The Gift of a Goat

Heifer International
Ellen Padnos
Ellen Padnos

I need some help from the moms of the world out there. I’d really love your feedback after you read the problem I’m thinking through…

We have too many toys in our house.  Sound familiar? I fantasize about being that woman who either throws away or donates “stuff” that hasn’t been used in a while, or even a mom who cleans and organizes toys every night so pieces of plastic don’t get left across various rooms on multiple floors.

Sadly, I’m not.

My son’s 5th birthday is coming up in February.  He’s a great kid. If ever there was a child worthy of receiving presents it’s this kind, happy little soul. However, we spend a lot of time talking about the world, looking at the globe, and imagining what life is like for other people, particularly in Third World countries.

This past summer, we had a really interesting experience where we shared a house with a girl who had basically never slept in her own bed before. Although she lived in the US, her family was quite poor and she’d always had to sleep on couches, cots, in sleeping bags, or in a “family bed”, snuggled with her parents and/or siblings.

Maybe Anthony was too young, but when he started crying because it was hot, I used it as an opportunity to teach him about “perspective” – real problems vs. problems that may feel important but in actuality are trivial.

As all kids do, he is counting down the days to his birthday. I’ve explained to him that instead of presents this year at his birthday party, we are going to collect money (anonymously) from friends instead of getting gifts from them.  With this money, we are going to buy a goat for a family in Africa through Heifer International. According to their website, “A gift of an animal through Heifer International not only brings hope and change to families around the world, but also brings sustainable prosperity to entire communities. Help make a difference in the lives of those in need today!”

I’m not entirely sure if it will be a goat (it may be a cow) or if it will be in Africa (it could be another country such as India or Pakistan), but I didn’t want to be too abstract for him.  He said he loved the idea!  Then, a couple of days later he said, “Mom, it may be weird and dirty for us to keep a goat in the house.” Oops, I guess he didn’t totally get it…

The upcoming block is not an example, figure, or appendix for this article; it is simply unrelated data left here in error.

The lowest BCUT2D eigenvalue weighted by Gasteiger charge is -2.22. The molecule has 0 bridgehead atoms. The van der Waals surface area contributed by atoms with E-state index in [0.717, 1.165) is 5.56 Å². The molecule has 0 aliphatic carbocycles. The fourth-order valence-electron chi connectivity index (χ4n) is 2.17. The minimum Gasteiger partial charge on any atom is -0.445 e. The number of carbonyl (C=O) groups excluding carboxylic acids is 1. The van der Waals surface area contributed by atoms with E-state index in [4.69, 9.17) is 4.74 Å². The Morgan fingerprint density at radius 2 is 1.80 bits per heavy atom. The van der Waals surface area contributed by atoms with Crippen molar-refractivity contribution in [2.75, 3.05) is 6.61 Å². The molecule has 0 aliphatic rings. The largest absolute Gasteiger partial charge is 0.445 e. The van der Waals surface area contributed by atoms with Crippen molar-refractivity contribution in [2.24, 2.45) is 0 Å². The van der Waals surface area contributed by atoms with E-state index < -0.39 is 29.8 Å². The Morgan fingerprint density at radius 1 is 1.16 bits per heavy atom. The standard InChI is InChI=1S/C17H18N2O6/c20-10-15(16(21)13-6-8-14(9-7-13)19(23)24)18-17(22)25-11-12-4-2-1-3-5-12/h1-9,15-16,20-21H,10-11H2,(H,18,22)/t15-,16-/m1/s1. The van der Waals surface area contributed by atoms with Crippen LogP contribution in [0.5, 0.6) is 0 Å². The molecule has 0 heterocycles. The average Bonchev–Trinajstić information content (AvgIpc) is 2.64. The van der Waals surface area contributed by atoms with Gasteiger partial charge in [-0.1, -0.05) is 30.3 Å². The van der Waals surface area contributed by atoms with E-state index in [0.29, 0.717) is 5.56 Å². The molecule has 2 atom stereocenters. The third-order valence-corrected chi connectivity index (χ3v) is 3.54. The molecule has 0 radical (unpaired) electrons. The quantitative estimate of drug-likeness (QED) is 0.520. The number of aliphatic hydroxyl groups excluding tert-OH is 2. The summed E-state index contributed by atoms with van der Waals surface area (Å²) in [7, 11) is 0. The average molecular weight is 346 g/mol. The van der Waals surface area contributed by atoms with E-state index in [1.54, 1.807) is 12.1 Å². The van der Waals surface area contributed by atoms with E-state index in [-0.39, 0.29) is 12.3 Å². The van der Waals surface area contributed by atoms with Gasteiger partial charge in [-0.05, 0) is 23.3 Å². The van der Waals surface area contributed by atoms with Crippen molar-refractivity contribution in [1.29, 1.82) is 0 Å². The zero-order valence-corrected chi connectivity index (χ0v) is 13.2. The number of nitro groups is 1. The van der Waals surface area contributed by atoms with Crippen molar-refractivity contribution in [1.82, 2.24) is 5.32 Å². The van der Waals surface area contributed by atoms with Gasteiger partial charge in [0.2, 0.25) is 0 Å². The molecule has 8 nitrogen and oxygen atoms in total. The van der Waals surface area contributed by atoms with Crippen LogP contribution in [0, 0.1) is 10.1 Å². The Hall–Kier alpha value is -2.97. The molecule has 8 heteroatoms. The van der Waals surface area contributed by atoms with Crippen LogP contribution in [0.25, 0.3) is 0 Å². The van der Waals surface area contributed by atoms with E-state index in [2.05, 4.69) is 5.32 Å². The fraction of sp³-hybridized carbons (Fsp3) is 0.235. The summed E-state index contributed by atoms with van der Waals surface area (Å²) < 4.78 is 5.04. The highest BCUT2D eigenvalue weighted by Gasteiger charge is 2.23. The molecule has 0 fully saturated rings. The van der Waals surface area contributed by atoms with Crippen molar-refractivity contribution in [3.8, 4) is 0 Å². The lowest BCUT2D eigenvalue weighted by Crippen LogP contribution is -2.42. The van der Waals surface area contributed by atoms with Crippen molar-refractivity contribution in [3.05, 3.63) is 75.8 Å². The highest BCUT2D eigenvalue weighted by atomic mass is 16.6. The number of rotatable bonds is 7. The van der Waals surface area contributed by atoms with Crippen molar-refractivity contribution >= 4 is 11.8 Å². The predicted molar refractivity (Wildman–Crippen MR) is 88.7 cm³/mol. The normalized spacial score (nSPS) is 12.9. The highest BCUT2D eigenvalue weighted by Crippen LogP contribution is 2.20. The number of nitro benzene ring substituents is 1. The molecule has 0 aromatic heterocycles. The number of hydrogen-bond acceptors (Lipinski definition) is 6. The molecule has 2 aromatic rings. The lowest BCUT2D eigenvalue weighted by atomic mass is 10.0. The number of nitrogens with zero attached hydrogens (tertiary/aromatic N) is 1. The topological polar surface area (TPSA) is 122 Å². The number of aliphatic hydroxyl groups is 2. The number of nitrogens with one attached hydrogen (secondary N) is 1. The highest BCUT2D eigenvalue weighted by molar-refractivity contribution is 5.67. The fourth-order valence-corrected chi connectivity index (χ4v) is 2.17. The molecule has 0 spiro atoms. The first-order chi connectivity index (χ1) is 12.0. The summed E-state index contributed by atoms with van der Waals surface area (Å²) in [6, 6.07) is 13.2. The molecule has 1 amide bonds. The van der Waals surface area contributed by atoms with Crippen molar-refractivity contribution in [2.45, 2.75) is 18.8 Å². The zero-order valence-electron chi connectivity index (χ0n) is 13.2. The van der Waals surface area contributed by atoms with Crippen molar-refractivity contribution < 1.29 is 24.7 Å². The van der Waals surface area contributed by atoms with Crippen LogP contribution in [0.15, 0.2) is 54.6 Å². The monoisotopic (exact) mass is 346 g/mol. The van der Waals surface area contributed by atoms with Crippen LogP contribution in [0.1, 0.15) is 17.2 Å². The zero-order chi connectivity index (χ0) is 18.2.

So I tried again. “Take 2”: I explained again, right before Christmas. When someone presented him with a gift he broke into tears explaining to them that children in Africa had nothing, “sometimes not even parents,” so he shouldn’t have anything either. Oh shoot – was I robbing this poor kid of his childhood?

It’s now time for “Take 3.” Do I let this kid get mountains of unneeded presents from his friends? Is five too young to start raising his consciousness?

Like all moms, I just want the best for my kids.  It seemed like such a great idea; no additional stuff cluttering up my house, a kid learning and giving back, a good lesson for his buddies and their parents, and best of all, a person or family who really needs it would have a goat or cow that could potentially change their lives.

But the reality of a “no gifts” party is setting in, and I’m worried Anthony will be very disappointed.

What do you think I should do?

[ Editor’s Update: Please see the follow-up story, Water Buffaloes and Bees and Goats, Oh My!, which posted on February 8, 2012. ]

Click here to see more articles on meaningfulwomen.com by Ellen Padnos.

Ellen Padnos lives in Manhattan Beach, CA with her husband, Ben, her children Anthony (4), and Annie (1), and her Cavalier King Charles Spaniel, Lola. You can also follow her on Twitter (@ellenpadnos).

28 Comments on The Gift of a Goat